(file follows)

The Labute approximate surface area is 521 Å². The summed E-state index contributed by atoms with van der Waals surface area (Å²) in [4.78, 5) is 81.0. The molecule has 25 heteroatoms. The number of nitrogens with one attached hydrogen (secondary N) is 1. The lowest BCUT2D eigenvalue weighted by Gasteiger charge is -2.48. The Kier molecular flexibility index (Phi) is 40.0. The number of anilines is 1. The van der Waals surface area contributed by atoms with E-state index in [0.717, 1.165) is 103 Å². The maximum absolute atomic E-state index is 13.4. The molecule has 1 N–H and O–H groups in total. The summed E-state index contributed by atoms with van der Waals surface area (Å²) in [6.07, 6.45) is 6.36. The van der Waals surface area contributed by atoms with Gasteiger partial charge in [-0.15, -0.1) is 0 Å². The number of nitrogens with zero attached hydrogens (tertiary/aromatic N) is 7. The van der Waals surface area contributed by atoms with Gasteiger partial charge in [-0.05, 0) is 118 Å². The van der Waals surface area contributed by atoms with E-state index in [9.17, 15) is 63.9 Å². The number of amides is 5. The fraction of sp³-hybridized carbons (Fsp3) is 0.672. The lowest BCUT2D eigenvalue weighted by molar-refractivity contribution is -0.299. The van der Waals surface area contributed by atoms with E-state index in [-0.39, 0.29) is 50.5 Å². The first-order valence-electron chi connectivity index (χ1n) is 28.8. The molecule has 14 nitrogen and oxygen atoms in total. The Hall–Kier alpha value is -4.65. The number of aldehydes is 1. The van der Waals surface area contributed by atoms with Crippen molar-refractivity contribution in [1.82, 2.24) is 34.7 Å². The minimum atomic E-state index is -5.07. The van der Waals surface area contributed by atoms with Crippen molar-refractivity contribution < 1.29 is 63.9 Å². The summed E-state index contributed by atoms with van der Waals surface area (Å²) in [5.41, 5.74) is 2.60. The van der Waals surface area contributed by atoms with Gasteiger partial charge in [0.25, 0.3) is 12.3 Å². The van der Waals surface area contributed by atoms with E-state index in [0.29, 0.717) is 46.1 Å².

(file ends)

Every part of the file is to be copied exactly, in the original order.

The Labute approximate surface area is 521 Å². The summed E-state index contributed by atoms with van der Waals surface area (Å²) in [4.78, 5) is 81.0. The molecule has 25 heteroatoms. The number of nitrogens with one attached hydrogen (secondary N) is 1. The lowest BCUT2D eigenvalue weighted by Gasteiger charge is -2.48. The Kier molecular flexibility index (Phi) is 40.0. The number of anilines is 1. The van der Waals surface area contributed by atoms with E-state index in [0.717, 1.165) is 103 Å². The maximum absolute atomic E-state index is 13.4. The molecule has 1 N–H and O–H groups in total. The summed E-state index contributed by atoms with van der Waals surface area (Å²) in [6.07, 6.45) is 6.36. The van der Waals surface area contributed by atoms with Gasteiger partial charge in [-0.15, -0.1) is 0 Å². The number of nitrogens with zero attached hydrogens (tertiary/aromatic N) is 7. The van der Waals surface area contributed by atoms with Gasteiger partial charge in [-0.05, 0) is 118 Å². The van der Waals surface area contributed by atoms with E-state index in [9.17, 15) is 63.9 Å². The number of amides is 5. The fraction of sp³-hybridized carbons (Fsp3) is 0.672. The lowest BCUT2D eigenvalue weighted by molar-refractivity contribution is -0.299. The van der Waals surface area contributed by atoms with E-state index in [-0.39, 0.29) is 50.5 Å². The first-order valence-electron chi connectivity index (χ1n) is 28.8. The molecule has 14 nitrogen and oxygen atoms in total. The Hall–Kier alpha value is -4.65. The number of aldehydes is 1. The van der Waals surface area contributed by atoms with Crippen molar-refractivity contribution in [1.82, 2.24) is 34.7 Å². The minimum atomic E-state index is -5.07. The van der Waals surface area contributed by atoms with Crippen molar-refractivity contribution < 1.29 is 63.9 Å². The summed E-state index contributed by atoms with van der Waals surface area (Å²) in [5.41, 5.74) is 2.60. The van der Waals surface area contributed by atoms with Gasteiger partial charge in [0.25, 0.3) is 12.3 Å². The van der Waals surface area contributed by atoms with E-state index in [0.29, 0.717) is 46.1 Å².